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Virginia Boy's Biopsy Finds No Cancer
EBay Auction Helped Defray Medical Costs
By Leef Smith, Washington Post

After nearly two yean of debilitating chemotherapy and radiation treatments that caused his blond hair to fall out, damaged his eyesight and stripped dozens of pounds from his frame, 9-year-old David Dingman-Grover sat yesterday sat before a sea of television cameras to utter the words his family had so longed to hear.

"Frank is now dead and gone," a beaming David said. "Never to return."

David nicknamed the fist-sized tumor at the base of his skull "Frank" - for Frankenstein's monster - shortly after being diagnosed in May 2003 with embryonal rhabdomyosarcoma. His story gained a national following in December when David's family went on eBay to auction off a "Frank Must Die" bumper sticker in an effort to raise money for his care.

Yesterday was the payoff for David and his family, with a public pronouncement by Los Angeles surgeon Hrayr Shahinian, who performed a biopsy on David's tumor Feb. 2 and held a news conference at the Willard InterContinental Washington to announce the results.

"I'm delighted to say there are no active cancer cells," said Shahinian, a smiling David seated by his side. "There is no evidence of Frank whatsoever."

The results mean that David can stop chemotherapy and, when his depleted muscles and immune system are stronger, return to class at Sully Elementary School in Sterling. That had been his parents' hope when they turned to eBay to help pay for the biopsy.

Chemotherapy and radiation had shrunk it to the size of a walnut, but doctors needed to get to the tumor - located in a very hard-to-reach area - to determine whether it still was cancerous and whether additional treatment was needed.

Doctors originally consulted by the family said Davidewould need a traditional craniotomy, a tricky surgical procedure that would require peeling off part of David's face and removing a large section of skull. They were told that if David survived the procedure, he might be in the hospital recovering for as long as 30 days. The tumor, most doctors agreed, was inoperable.

David's family searched for other options, eventually locating Shahinian at the Skull Base Institute, with his less-invasive endoscopic approach to skull surgery. But they were having difficulty coming up with their share of the $100,000 operation. That's when David's mother, Tiffini, came up with the idea for a charitable auction.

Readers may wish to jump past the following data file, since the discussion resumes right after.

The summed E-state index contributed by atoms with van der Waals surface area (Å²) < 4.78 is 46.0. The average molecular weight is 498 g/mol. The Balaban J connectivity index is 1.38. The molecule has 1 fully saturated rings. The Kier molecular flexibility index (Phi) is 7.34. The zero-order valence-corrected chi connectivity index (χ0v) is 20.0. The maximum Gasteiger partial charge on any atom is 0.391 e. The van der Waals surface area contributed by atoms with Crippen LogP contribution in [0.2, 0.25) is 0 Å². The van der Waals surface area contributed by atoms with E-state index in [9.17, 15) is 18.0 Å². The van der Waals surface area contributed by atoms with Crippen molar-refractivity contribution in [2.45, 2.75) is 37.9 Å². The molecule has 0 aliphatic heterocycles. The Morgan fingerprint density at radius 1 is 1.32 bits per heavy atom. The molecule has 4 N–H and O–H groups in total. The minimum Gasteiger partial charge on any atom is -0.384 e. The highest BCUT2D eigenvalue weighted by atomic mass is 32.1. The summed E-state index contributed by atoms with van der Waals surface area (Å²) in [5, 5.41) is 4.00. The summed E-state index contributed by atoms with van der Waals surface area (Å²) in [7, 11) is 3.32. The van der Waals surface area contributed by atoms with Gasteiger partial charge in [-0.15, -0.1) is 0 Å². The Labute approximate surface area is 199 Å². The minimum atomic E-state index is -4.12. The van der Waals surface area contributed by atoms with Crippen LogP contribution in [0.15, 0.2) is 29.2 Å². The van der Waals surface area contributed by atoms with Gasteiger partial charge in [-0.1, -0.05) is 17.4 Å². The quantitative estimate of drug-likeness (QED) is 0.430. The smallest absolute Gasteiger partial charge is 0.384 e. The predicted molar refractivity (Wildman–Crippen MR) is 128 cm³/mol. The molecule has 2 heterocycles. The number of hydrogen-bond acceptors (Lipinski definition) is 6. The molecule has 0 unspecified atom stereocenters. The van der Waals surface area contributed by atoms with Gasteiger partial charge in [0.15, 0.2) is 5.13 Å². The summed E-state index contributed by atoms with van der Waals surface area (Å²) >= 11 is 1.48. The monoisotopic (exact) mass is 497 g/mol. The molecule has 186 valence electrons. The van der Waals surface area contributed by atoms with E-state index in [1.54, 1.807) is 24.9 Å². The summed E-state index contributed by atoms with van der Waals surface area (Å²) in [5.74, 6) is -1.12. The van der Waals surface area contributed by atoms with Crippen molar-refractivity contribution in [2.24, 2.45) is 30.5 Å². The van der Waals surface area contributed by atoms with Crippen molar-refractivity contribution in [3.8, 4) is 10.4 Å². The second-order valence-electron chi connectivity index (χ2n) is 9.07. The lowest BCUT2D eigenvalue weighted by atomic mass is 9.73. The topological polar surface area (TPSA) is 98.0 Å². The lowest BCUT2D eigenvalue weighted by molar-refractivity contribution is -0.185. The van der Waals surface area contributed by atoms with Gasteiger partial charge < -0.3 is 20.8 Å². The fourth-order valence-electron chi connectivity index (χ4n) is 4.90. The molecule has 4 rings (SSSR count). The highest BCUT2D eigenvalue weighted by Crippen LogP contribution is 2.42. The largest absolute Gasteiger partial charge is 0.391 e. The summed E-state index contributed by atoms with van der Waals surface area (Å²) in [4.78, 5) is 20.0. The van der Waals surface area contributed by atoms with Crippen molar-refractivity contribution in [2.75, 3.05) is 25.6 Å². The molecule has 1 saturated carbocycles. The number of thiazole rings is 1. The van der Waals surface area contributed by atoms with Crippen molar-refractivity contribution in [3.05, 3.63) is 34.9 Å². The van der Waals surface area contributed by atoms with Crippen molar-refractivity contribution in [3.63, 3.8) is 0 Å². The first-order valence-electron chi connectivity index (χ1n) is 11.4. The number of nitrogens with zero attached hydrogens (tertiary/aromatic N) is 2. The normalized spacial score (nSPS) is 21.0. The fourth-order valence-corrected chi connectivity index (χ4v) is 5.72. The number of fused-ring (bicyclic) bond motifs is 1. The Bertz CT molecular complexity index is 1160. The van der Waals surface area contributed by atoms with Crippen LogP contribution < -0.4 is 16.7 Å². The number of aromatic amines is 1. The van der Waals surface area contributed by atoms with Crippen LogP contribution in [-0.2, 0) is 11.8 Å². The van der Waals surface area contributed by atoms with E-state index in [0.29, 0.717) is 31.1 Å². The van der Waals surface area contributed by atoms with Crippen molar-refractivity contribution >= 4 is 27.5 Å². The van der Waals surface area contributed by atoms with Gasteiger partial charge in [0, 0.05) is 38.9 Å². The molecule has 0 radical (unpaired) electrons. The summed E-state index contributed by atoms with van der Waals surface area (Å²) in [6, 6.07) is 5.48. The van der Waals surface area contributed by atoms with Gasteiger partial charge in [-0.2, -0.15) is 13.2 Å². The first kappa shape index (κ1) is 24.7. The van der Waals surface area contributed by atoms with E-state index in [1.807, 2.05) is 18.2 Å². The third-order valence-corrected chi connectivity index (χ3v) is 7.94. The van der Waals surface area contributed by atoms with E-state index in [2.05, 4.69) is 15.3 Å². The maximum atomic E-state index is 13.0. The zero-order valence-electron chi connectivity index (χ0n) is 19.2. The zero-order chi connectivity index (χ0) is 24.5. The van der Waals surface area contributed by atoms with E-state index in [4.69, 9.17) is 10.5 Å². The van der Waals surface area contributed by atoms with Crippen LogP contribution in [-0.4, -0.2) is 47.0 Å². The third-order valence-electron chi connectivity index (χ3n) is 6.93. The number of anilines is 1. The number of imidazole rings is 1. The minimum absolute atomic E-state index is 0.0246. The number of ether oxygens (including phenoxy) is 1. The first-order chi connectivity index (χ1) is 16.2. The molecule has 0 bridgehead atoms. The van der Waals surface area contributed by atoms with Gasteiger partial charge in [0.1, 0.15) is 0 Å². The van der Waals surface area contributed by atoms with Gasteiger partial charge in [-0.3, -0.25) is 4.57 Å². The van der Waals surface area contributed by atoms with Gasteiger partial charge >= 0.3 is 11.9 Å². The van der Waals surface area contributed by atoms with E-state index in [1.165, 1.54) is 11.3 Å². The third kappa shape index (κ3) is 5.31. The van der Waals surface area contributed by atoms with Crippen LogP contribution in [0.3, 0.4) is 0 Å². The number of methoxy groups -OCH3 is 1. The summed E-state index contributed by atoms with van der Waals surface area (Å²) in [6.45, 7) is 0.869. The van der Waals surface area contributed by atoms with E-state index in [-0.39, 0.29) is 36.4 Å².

The family's eBay gambit captured the public's attention, and the auction received more than 160,000 hits. Their effort generated a winning bid of $10,700 and more than $40,000 in private donations. In the spirit of the effort, Shahinian also donated his services. The procedure, during which he removed the remnants of the tumor and scar tissue, lasted 90 minutes, and David was in the hospital for a day.

Tiffini Dingman-Grover, 32, said news of Frank's eradication will mean a new beginning for David. "We've been battling this for two years," she said tearfully. "I'm just so grateful I have the chance to be David's mother."

Yesterday, Shahinian presented David with a cake in anticipation of his 10th birthday March 1. Shahinian said doctors will follow David's health closely for years because there is no guarantee that the cancer will not come back, despite the boy's optimism.

Asked if he was ever frightened, David was resolute, saying "I knew the Lord would guide me through this." The day after the procedure, he gave Shahinian a pebble inscribed with the word "courage," a token the doctor keeps in his wallet.

Radiation has left David's hair patchy and his skin wan, but he came to the news conference with a message of hope and a T-shirt reading: "Cancer is not who I am."

Spreading the flaps of his coat to show off the shirt, David explained. "Cancer can never be who you are," he said softly. "It can never take your life over."